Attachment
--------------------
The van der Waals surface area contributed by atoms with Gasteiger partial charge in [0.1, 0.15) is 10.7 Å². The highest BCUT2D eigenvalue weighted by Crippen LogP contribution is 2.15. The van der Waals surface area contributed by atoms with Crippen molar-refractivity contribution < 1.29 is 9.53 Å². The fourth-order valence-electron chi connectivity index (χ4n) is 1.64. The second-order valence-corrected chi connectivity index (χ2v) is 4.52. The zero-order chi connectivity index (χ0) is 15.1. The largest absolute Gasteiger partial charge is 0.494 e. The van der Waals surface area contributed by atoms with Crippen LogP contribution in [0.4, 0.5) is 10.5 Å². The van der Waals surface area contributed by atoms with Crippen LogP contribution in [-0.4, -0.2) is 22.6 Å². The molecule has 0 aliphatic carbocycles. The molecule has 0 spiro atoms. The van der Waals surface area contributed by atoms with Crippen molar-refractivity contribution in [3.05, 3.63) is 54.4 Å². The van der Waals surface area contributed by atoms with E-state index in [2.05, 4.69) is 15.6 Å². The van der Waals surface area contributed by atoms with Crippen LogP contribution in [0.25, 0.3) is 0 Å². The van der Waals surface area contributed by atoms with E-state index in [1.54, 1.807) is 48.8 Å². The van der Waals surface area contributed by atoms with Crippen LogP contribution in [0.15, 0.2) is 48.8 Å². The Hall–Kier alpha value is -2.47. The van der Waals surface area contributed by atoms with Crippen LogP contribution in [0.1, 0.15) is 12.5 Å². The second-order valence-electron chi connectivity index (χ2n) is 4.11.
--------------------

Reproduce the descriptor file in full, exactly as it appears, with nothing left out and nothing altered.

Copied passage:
The van der Waals surface area contributed by atoms with Gasteiger partial charge in [0.1, 0.15) is 10.7 Å². The highest BCUT2D eigenvalue weighted by Crippen LogP contribution is 2.15. The van der Waals surface area contributed by atoms with Crippen molar-refractivity contribution < 1.29 is 9.53 Å². The fourth-order valence-electron chi connectivity index (χ4n) is 1.64. The second-order valence-corrected chi connectivity index (χ2v) is 4.52. The zero-order chi connectivity index (χ0) is 15.1. The largest absolute Gasteiger partial charge is 0.494 e. The van der Waals surface area contributed by atoms with Crippen LogP contribution in [0.4, 0.5) is 10.5 Å². The van der Waals surface area contributed by atoms with Crippen LogP contribution in [-0.4, -0.2) is 22.6 Å². The molecule has 0 aliphatic carbocycles. The molecule has 0 spiro atoms. The van der Waals surface area contributed by atoms with Crippen molar-refractivity contribution in [3.05, 3.63) is 54.4 Å². The van der Waals surface area contributed by atoms with E-state index in [2.05, 4.69) is 15.6 Å². The van der Waals surface area contributed by atoms with Crippen LogP contribution in [0.25, 0.3) is 0 Å². The van der Waals surface area contributed by atoms with E-state index in [1.54, 1.807) is 48.8 Å². The van der Waals surface area contributed by atoms with Crippen LogP contribution in [0.15, 0.2) is 48.8 Å². The Hall–Kier alpha value is -2.47. The van der Waals surface area contributed by atoms with Crippen LogP contribution in [0.1, 0.15) is 12.5 Å². The second-order valence-electron chi connectivity index (χ2n) is 4.11.